Bayon Noodle is the new kid on the block in Cabramatta. There are about 2-3 very good Chinese Cambodian restaurants within the vicinity and you’ll see locals dressed in their home clothes slurping away at noodles or hearty rice dishes. It’s going to be tough for Bayon to differentiate themselves, but I think they are on the right track. The decor inside is a lot cleaner and modern than the other places and they have the advantage of Merrick Watts and his family eating there a few months ago!

Bayon Noodle
233 Cabramatta Road, Cabramatta NSW 2166
Tip : It’s in an alleyway off John St, on the same side as Commonwealth Bank and Gloria Jeans.

16 Comments

  1. This is such a great looking spread. I’ve only been to Cabramatta twice and it looks like the next time I’ll be trying some Cambodian

  2. Excellent, i used to only go to Tan Viet Noodle House if I visited Cabramatta for the lovely crispy skin chicken. But this certainly will be my next visit =)

    • Tan Viet is nice but the queues are too long! So many other restaurants in Cabramatta to try instead :)

  3. Thanks local too but hadn’t spotted this one.. love Cambodian food, my partner just finished a travel book about Vietnam and the next one he’ s pitching to the publishers is one on Cambodia, so we’ll have to try this place.

  4. Mmm this place looks good. I think I should widen my Cabra restaurant selection away from good ole Tan Viet, even though their crispy skinned chicken is the best.

    • Daniel says

      There is Dong Son on Park Road, opposite AA run by Kampot people; and Battambang in one of the alleys from John Street connecting to the car park, the closest one to Freedom Plaza, as the name speaks for itself most likely run by Battambang people. There is also Dong Vu, even though the sign same Tang Bou, its on Hughes street.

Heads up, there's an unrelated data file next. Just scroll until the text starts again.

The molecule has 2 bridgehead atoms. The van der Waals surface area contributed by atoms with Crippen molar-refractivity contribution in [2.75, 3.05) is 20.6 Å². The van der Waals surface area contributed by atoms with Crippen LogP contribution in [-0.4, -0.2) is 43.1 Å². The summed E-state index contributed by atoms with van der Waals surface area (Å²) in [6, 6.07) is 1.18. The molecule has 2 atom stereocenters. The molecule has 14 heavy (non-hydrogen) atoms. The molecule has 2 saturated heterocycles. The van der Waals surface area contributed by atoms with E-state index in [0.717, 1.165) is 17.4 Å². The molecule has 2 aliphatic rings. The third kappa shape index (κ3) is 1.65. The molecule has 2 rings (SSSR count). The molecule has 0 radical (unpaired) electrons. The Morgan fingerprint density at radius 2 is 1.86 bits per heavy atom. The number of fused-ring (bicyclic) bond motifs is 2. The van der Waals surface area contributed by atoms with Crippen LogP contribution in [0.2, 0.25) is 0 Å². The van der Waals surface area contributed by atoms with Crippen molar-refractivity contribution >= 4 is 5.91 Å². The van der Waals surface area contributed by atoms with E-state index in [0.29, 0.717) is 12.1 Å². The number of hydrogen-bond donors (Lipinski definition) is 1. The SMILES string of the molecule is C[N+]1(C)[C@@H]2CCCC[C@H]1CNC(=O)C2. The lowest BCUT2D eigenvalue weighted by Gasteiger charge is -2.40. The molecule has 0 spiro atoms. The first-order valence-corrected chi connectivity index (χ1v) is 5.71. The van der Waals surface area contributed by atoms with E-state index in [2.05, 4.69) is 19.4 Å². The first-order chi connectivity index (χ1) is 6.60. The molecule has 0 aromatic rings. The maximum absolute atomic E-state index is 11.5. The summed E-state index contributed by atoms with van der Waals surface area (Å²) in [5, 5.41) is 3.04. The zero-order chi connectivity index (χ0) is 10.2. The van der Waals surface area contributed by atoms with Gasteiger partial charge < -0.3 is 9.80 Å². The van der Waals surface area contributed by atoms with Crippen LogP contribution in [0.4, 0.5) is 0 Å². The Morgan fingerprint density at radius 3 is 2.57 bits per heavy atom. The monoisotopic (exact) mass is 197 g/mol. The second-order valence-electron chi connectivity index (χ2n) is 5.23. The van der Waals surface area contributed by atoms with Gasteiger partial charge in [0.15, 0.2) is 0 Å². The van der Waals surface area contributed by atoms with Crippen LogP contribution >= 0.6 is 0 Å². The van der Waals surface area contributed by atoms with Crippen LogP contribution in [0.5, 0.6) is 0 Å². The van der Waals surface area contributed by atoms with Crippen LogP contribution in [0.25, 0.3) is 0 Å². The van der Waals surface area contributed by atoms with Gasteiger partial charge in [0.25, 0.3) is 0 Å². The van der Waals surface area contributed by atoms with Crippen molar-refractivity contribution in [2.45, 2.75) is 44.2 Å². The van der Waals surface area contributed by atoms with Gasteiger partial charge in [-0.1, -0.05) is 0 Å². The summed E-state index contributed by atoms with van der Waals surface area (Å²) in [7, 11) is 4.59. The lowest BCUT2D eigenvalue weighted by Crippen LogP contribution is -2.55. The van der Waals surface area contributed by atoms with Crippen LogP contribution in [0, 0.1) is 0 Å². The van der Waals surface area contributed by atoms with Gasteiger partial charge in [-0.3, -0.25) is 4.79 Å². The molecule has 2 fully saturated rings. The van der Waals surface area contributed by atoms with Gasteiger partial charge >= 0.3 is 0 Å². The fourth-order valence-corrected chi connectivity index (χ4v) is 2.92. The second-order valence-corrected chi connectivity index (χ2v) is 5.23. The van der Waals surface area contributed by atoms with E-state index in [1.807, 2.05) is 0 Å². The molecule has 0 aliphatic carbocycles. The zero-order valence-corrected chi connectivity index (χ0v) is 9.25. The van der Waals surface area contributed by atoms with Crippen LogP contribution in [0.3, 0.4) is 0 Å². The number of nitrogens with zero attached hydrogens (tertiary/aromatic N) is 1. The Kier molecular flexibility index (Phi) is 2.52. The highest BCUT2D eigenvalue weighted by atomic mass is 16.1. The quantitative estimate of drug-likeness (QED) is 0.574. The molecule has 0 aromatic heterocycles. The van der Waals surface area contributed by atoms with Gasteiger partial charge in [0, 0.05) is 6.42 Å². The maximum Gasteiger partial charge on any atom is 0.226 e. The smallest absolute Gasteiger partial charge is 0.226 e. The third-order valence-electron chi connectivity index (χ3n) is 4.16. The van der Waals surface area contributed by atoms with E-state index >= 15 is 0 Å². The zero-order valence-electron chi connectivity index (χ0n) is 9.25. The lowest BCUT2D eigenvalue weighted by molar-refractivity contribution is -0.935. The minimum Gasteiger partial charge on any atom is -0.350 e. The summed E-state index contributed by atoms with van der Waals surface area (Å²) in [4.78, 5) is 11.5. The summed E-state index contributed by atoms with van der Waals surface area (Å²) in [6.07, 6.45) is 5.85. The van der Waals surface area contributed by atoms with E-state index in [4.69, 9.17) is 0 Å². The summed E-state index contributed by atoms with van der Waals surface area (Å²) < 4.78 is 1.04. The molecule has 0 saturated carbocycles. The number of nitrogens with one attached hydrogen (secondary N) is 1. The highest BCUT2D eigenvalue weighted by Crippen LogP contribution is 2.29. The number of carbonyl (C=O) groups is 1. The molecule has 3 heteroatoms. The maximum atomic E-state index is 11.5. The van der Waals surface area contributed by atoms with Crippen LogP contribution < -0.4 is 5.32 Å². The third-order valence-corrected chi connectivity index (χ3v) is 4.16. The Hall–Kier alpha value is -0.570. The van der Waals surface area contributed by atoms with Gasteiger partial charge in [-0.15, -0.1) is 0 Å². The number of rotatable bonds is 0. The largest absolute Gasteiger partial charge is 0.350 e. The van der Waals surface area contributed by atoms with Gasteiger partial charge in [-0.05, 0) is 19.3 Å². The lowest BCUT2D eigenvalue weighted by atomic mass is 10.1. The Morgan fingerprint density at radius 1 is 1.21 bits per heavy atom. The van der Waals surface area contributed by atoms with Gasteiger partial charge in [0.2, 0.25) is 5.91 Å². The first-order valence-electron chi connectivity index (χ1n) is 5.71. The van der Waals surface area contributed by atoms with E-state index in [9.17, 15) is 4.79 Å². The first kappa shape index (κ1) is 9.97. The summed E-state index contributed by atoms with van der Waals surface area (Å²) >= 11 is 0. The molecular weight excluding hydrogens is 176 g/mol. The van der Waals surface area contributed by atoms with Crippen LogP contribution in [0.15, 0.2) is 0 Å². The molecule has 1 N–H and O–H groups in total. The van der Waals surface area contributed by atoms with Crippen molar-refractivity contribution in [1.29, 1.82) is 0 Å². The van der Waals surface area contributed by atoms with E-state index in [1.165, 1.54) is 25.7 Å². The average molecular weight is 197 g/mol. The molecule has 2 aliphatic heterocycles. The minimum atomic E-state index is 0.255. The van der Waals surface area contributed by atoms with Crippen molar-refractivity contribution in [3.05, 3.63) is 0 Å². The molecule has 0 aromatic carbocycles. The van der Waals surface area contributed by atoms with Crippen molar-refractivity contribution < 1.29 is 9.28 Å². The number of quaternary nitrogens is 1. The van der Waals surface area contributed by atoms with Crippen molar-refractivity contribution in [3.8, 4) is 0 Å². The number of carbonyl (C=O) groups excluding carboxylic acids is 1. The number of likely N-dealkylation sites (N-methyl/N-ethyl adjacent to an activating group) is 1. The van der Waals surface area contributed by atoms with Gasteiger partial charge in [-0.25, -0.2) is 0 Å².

All three of them seem to have a much more family atmosphere at them, especially Dong Son and Battambang.

      Bayon seem to have more so Khmer style food, with some Teochew Chinese food, whilst Dong Son, Battambang and Dong Vu are more so Teochew food with some Cambodian adaptions.

      Personally I like the Kway Tiew at Dong Son the best, but we all have our favourites, in which Dong Son is mine, however Battambang is preferred by my dad.

      They are all Chinese decedents, whose families immigrated to Cambodia in the 1930′s or earlier.

      • I goto Dong Son and Battambang regularly, but it depends on what dish I am craving for. For beef kway tiew, I definitely prefer Dong Son. For the dry hu tiu it is definitely Battambang! I guess that is why I love Cabramatta so much, every restaurant has a signature dish and I don’t always necessarily have to go back to the same restaurant every week!

  5. Eileen says

    :) Being from Cambodian/Chinese myself, i love this blog post! and the whole website itself :D. those berry/bean things are cherry eggplants in the salor gor gor.

  6. My hair dresser recommended this place earlier this year! Or was it late last year, I forget. I quite liked their noodle dishes, but I found the guchai gue rather underwhelming. It just lacked some of that je ne sais quoi I find in home-made ones, or even the really oily ones from Vege Bun in BKK.